Flake News

Posted 4 CommentsPosted in Craft Standards, News Corp, Political News

Now Murdoch’s media has abandoned claims of a connection to actual journalism and shark-vaulted into the Trumpian post-truth void, we can set aside conventional media criticism and marvel at the death-throes desperation of its ‘yarn’-spinning.  No longer content to merely feed today’s news through the standard News Corp grinder and pack it together with the usual ideological offal, the Daily Telegraph’s fact butchers are now manufacturing the meat altogether. […]

On Bullshit

Posted Leave a commentPosted in ABC, Opinion, Public Interest

              Bullshit. It’s so pervasive right now in our politics and media that we are losing respect for the truth. Disturbed by this barrage of bluff, a Princeton professor of philosophy Harry Frankfurt wrote a book about the phenomenon. In ‘On Bullshit’, Frankfurt makes a neat distinction between lies (the deliberate and conscious utterances of untruths) with the humbug of pseudo-experts, dilettantes and […]

The Public Blackout

Posted 1 CommentPosted in ABC, Government Policy and Regulation, Political News, Staffing and Resources

            Quality journalism is expensive for media companies. But the cost to society of the absence of quality journalism is infinitely greater. No more is this loss more evident than in the slow eradication from the media of specialist reporters. Usually the oldest (and most expensive) members of the newsroom, the specialists were the ones with the fattest contact books, the deepest understanding of […]

God is Dead

Posted 6 CommentsPosted in Craft Standards, Opinion, Political News, Public Interest, Social Media, Staffing and Resources

“Did the media get the election wrong?” asks Fairfax journalist Matthew Knott in an attempt to turn the spotlight fleetingly on he and his colleagues in the press gallery. “The consensus, speaking to colleagues in the Canberra press gallery, is a reluctant yes. Some insist they got it spot on. But many admit they expected a more decisive Coalition victory than occurred. And they concede this influenced the way the media […]

The Certainty Myth

Posted 5 CommentsPosted in Financial journalism, Financial News, Government Policy and Regulation, Political News

  “The uncertain election result is the worst possible outcome and the major parties and crossbenchers must act quickly to form a government, business leaders say.” – AAP, July 3, 2016 Since when did the primary role of government become providing “certainty” to the business community? In fact, it’s hard to read a newspaper or turn on the TV these days without some rent-seeking plutocrat whining about the democratic […]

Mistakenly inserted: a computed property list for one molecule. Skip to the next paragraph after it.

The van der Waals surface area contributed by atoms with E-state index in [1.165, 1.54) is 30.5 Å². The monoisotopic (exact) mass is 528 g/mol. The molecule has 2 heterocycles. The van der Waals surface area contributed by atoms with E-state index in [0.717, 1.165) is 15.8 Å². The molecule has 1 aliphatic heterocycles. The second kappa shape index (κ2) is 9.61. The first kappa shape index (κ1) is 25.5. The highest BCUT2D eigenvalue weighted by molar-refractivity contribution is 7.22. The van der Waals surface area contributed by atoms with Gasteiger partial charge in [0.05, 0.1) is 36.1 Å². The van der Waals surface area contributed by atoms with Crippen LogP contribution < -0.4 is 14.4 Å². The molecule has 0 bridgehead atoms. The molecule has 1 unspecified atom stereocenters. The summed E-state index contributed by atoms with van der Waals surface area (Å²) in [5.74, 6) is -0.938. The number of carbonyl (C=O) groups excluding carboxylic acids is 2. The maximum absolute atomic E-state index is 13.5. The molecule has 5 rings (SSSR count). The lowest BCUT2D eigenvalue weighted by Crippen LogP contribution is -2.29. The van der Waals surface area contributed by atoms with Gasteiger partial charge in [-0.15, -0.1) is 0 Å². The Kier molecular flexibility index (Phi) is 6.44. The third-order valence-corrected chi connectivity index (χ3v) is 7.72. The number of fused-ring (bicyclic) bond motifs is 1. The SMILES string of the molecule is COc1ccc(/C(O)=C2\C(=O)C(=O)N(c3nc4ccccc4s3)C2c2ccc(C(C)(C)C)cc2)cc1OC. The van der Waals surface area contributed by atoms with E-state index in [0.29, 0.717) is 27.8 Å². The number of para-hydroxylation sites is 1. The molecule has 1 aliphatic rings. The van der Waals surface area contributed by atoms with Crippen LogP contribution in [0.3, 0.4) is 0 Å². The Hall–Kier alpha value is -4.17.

Talking to Themselves

Posted 5 CommentsPosted in Broadcasting, Government Policy and Regulation, Opinion, Political News, Public Interest, Social Media, Staffing and Resources

One of the tropes of media election coverage is when ‘jaded’ seen-it-all ‘insiders’ proclaim to the wet-behind-the-ears public that it’s all over. The ‘people’ have already decided. Call off the election. The conservatives have it in the bag. These stories are invariably based on opinion polls and written by telephone journalists, who having forsaken the campaign bus, spend their lives talking to other insiders who are reading the same […]

Do Keep Up

Posted 2 CommentsPosted in Editorial Judgement, Financial News, Political News, Public Interest

For millions of Australians forced to save for their own retirement, ‘finance’ is Alan Kohler on the news every night telling them what happened to the Baltic Dry index that day or explaining why Stock A’s share price went up when their earnings went down. The truth is that what happened in the global and domestic financial markets on any one day is hardly relevant to the vast majority […]

Click Go the Fears

Posted 5 CommentsPosted in Craft Standards, Digital Media, Financial News, Government Policy and Regulation, Media Business, Political News

Journalism isn’t really a profession, much as some of its practitioners proclaim it to be. It’s much closer to being a trade or a craft. And like all crafts, success in journalism is usually achieved by getting not just one thing, but a number of small but critical things right. These small things include spelling people’s names correctly, accurately reporting what people said, answering all the key questions like […]

Fenced In

Posted 24 CommentsPosted in ABC, Editorial Judgement, Political News, Public Interest

“Our job is not to step in, our job is just to reflect, it’s just to report on what happens.” That’s a quote from the ABC’s head of current affairs, Bruce Belsham, in the transcript published by New Matilda of his conversation in 2013 with the public broadcaster’s then technology editor Nick Ross about the National Broadband Network.

Recycling the News

Posted 9 CommentsPosted in Broadcasting, Craft Standards, Media Business, News, Newspapers

Why does the media routinely “commemorate” the anniversary of major news events like the Lindt Cafe siege with blanket over-the-top coverage? Is it out of respect for the victims? Or is it about money and ratings? The news presenters put on their grave faces for these anniversaries and roll out the boilerplate emoting. “It changed our lives forever….a day imprinted in our memories”, Producers with lots of time on […]